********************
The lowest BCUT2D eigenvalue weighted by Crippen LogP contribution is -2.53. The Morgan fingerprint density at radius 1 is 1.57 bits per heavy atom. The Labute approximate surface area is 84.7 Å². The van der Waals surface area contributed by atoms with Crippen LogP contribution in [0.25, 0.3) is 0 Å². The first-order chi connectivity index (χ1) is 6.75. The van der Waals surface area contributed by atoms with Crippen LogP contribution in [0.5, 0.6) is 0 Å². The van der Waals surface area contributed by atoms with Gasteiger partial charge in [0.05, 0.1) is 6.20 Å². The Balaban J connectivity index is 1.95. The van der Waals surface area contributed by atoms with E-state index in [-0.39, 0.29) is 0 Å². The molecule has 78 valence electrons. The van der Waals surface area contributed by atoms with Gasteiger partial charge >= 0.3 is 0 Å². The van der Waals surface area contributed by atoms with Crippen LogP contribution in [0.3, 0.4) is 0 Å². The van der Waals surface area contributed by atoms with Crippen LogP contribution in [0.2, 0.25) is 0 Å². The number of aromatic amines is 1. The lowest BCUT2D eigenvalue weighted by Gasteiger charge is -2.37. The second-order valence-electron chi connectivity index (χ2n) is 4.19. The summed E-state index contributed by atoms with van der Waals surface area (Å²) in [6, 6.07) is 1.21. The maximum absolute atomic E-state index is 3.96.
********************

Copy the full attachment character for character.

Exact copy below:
The lowest BCUT2D eigenvalue weighted by Crippen LogP contribution is -2.53. The Morgan fingerprint density at radius 1 is 1.57 bits per heavy atom. The Labute approximate surface area is 84.7 Å². The van der Waals surface area contributed by atoms with Crippen LogP contribution in [0.25, 0.3) is 0 Å². The first-order chi connectivity index (χ1) is 6.75. The van der Waals surface area contributed by atoms with Crippen LogP contribution in [0.5, 0.6) is 0 Å². The van der Waals surface area contributed by atoms with Gasteiger partial charge in [0.05, 0.1) is 6.20 Å². The Balaban J connectivity index is 1.95. The van der Waals surface area contributed by atoms with E-state index in [-0.39, 0.29) is 0 Å². The molecule has 78 valence electrons. The van der Waals surface area contributed by atoms with Gasteiger partial charge >= 0.3 is 0 Å². The van der Waals surface area contributed by atoms with Crippen LogP contribution in [0.3, 0.4) is 0 Å². The van der Waals surface area contributed by atoms with Crippen LogP contribution in [0.2, 0.25) is 0 Å². The number of aromatic amines is 1. The lowest BCUT2D eigenvalue weighted by Gasteiger charge is -2.37. The second-order valence-electron chi connectivity index (χ2n) is 4.19. The summed E-state index contributed by atoms with van der Waals surface area (Å²) in [6, 6.07) is 1.21. The maximum absolute atomic E-state index is 3.96.